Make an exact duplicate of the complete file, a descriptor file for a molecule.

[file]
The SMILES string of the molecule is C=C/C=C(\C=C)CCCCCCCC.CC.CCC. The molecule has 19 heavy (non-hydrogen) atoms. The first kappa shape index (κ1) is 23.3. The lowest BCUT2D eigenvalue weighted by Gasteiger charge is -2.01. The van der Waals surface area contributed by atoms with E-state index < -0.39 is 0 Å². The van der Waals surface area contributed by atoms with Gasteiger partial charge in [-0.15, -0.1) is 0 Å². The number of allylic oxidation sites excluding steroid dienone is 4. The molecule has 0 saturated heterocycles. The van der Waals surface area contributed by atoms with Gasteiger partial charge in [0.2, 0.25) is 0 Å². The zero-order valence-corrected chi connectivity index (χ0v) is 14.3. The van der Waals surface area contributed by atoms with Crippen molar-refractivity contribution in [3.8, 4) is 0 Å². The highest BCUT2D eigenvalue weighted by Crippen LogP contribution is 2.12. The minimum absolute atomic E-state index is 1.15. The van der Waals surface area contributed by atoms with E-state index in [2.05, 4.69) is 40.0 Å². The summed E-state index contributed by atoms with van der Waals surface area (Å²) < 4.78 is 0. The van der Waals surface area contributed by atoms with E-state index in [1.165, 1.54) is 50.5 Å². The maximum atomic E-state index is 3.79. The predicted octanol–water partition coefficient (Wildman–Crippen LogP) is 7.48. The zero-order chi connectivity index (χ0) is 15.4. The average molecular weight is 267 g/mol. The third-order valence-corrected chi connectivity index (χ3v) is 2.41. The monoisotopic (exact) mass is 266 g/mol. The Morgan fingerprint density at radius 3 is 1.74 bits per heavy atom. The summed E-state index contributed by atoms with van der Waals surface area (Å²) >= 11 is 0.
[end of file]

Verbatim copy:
The SMILES string of the molecule is C=C/C=C(\C=C)CCCCCCCC.CC.CCC. The molecule has 19 heavy (non-hydrogen) atoms. The first kappa shape index (κ1) is 23.3. The lowest BCUT2D eigenvalue weighted by Gasteiger charge is -2.01. The van der Waals surface area contributed by atoms with E-state index < -0.39 is 0 Å². The van der Waals surface area contributed by atoms with Gasteiger partial charge in [-0.15, -0.1) is 0 Å². The number of allylic oxidation sites excluding steroid dienone is 4. The molecule has 0 saturated heterocycles. The van der Waals surface area contributed by atoms with Gasteiger partial charge in [0.2, 0.25) is 0 Å². The zero-order valence-corrected chi connectivity index (χ0v) is 14.3. The van der Waals surface area contributed by atoms with Crippen molar-refractivity contribution in [3.8, 4) is 0 Å². The highest BCUT2D eigenvalue weighted by Crippen LogP contribution is 2.12. The minimum absolute atomic E-state index is 1.15. The van der Waals surface area contributed by atoms with E-state index in [2.05, 4.69) is 40.0 Å². The summed E-state index contributed by atoms with van der Waals surface area (Å²) < 4.78 is 0. The van der Waals surface area contributed by atoms with E-state index in [1.165, 1.54) is 50.5 Å². The maximum atomic E-state index is 3.79. The predicted octanol–water partition coefficient (Wildman–Crippen LogP) is 7.48. The zero-order chi connectivity index (χ0) is 15.4. The average molecular weight is 267 g/mol. The third-order valence-corrected chi connectivity index (χ3v) is 2.41. The monoisotopic (exact) mass is 266 g/mol. The Morgan fingerprint density at radius 3 is 1.74 bits per heavy atom. The summed E-state index contributed by atoms with van der Waals surface area (Å²) >= 11 is 0.